The troubled Oceanside Municipal Airport may be taken over by the county.
Supervisor Bill Horn is asking for information from Oceanside officials so county officials can analyze what it would take to keep the 70-year-old general-aviation airport in business.
The Oceanside City Council has recently discussed closing the money-losing airport, which caters to small private planes, and using the land for something more profitable.
Whether the closure would be allowed by the Federal Aviation Administration is still in question.
Horn said last night that he considers the airport a regional asset, and thinks the county can turn it around. The county already operates eight small airports, including McClellan-Palomar in Carlsbad, Gillespie Field in El Cajon and the Borrego Valley and Ramona airports.
"I know it's in Oceanside, but it serves the entire region," said Horn, whose district includes the 50-acre airport. "I just would like to see if there's some way to save this asset.
"We could step in and relieve the city of its burden," Horn said. "We could make it into a profitable operation."
Local pilots like the idea, said Ben Meyers, president of the Oceanside Airport Association, a private group. "We'd always hoped that we'd find an owner of the airport that really likes airports. We have a council that seems like it really resents having one."
At the City Council meeting last night, longtime airport opponent June Kristapovich reiterated her objections to any continuing use of the field. The noise and danger created by the planes, she said, make it unsafe for children to play outside. "People are prisoners in their own homes," Kristapovich said.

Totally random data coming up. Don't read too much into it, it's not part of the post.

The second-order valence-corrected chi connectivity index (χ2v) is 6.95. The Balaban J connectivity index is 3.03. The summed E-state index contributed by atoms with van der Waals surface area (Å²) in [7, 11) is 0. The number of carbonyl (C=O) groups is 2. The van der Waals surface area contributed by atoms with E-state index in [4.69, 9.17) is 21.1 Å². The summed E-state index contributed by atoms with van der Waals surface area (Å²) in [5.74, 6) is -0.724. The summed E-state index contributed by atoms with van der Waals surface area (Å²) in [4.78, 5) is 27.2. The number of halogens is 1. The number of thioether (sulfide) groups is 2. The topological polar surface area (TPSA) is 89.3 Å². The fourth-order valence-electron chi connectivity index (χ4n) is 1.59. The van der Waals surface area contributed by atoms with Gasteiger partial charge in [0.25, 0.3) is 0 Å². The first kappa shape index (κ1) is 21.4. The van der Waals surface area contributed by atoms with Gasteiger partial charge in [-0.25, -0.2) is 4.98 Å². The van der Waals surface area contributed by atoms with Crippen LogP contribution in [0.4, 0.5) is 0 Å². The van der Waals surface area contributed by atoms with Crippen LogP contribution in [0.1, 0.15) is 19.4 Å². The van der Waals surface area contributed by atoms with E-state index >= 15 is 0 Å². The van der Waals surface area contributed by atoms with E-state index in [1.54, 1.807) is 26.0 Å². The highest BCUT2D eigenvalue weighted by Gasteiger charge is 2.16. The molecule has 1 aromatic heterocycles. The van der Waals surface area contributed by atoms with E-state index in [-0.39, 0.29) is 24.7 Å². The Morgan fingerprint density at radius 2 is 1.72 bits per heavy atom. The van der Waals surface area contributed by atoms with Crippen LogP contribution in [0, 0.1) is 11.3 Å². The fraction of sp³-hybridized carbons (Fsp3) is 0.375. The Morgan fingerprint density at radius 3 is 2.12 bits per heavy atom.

Council candidate C.C. Sanders noted that the airport existed when he came to Oceanside as a young Marine in 1963. People built their houses around it and should not complain, he said.
The airport, on state Route 76 about two miles from the coast, was originally an emergency airfield for the Navy. It has one 2,700-foot runway and is home to about 70 small aircraft.
Late yesterday, Horn asked that his request be put on the agenda for the Tuesday Board of Supervisors meeting.
Horn is asking the chief administrative officer to send a letter to Oceanside officials requesting information necessary to evaluate the possibility -- including costs and benefits -- of county ownership.
The request would include information on financial, legal, environmental and operational factors.
Horn is asking the county staff to report its findings to the supervisors within three months.
The estimated cost of a study is $10,000, which would come from the county Land Use and Environment Department's general reserves.
According to the city, the airport costs $455,000 annually to operate, but brings in only $375,000.
The council has refused grants to improve the airport until a study of possible alternative uses for the land is completed.
Mayor Jim Wood has said the property is worth $35 million.
Council members were in session last night and could not be reached for comment.
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